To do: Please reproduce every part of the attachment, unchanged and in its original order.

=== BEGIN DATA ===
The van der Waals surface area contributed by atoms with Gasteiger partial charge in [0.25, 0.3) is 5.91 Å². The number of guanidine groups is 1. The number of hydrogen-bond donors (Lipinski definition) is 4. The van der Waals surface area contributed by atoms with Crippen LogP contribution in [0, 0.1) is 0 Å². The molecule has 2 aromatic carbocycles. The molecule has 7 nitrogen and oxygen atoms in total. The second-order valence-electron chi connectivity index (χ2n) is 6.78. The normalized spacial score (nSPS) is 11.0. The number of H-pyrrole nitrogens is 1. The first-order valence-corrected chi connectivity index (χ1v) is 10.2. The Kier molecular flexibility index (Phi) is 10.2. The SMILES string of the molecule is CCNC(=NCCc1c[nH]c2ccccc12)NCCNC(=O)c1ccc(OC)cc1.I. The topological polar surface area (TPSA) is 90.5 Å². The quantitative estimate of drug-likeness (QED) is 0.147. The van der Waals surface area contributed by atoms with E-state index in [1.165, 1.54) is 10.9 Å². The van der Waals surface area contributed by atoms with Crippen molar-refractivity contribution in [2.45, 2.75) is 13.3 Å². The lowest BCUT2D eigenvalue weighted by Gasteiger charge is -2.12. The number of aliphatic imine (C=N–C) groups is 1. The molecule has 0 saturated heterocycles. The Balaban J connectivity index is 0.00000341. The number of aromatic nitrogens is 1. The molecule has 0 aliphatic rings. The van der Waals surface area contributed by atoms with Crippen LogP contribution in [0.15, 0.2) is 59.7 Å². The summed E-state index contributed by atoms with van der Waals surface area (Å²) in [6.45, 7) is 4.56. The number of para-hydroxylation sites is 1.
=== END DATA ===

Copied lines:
The van der Waals surface area contributed by atoms with Gasteiger partial charge in [0.25, 0.3) is 5.91 Å². The number of guanidine groups is 1. The number of hydrogen-bond donors (Lipinski definition) is 4. The van der Waals surface area contributed by atoms with Crippen LogP contribution in [0, 0.1) is 0 Å². The molecule has 2 aromatic carbocycles. The molecule has 7 nitrogen and oxygen atoms in total. The second-order valence-electron chi connectivity index (χ2n) is 6.78. The normalized spacial score (nSPS) is 11.0. The number of H-pyrrole nitrogens is 1. The first-order valence-corrected chi connectivity index (χ1v) is 10.2. The Kier molecular flexibility index (Phi) is 10.2. The SMILES string of the molecule is CCNC(=NCCc1c[nH]c2ccccc12)NCCNC(=O)c1ccc(OC)cc1.I. The topological polar surface area (TPSA) is 90.5 Å². The quantitative estimate of drug-likeness (QED) is 0.147. The van der Waals surface area contributed by atoms with E-state index in [1.165, 1.54) is 10.9 Å². The van der Waals surface area contributed by atoms with Crippen molar-refractivity contribution in [2.45, 2.75) is 13.3 Å². The lowest BCUT2D eigenvalue weighted by Gasteiger charge is -2.12. The number of aliphatic imine (C=N–C) groups is 1. The molecule has 0 saturated heterocycles. The Balaban J connectivity index is 0.00000341. The number of aromatic nitrogens is 1. The molecule has 0 aliphatic rings. The van der Waals surface area contributed by atoms with Crippen LogP contribution in [0.15, 0.2) is 59.7 Å². The summed E-state index contributed by atoms with van der Waals surface area (Å²) in [6.45, 7) is 4.56. The number of para-hydroxylation sites is 1.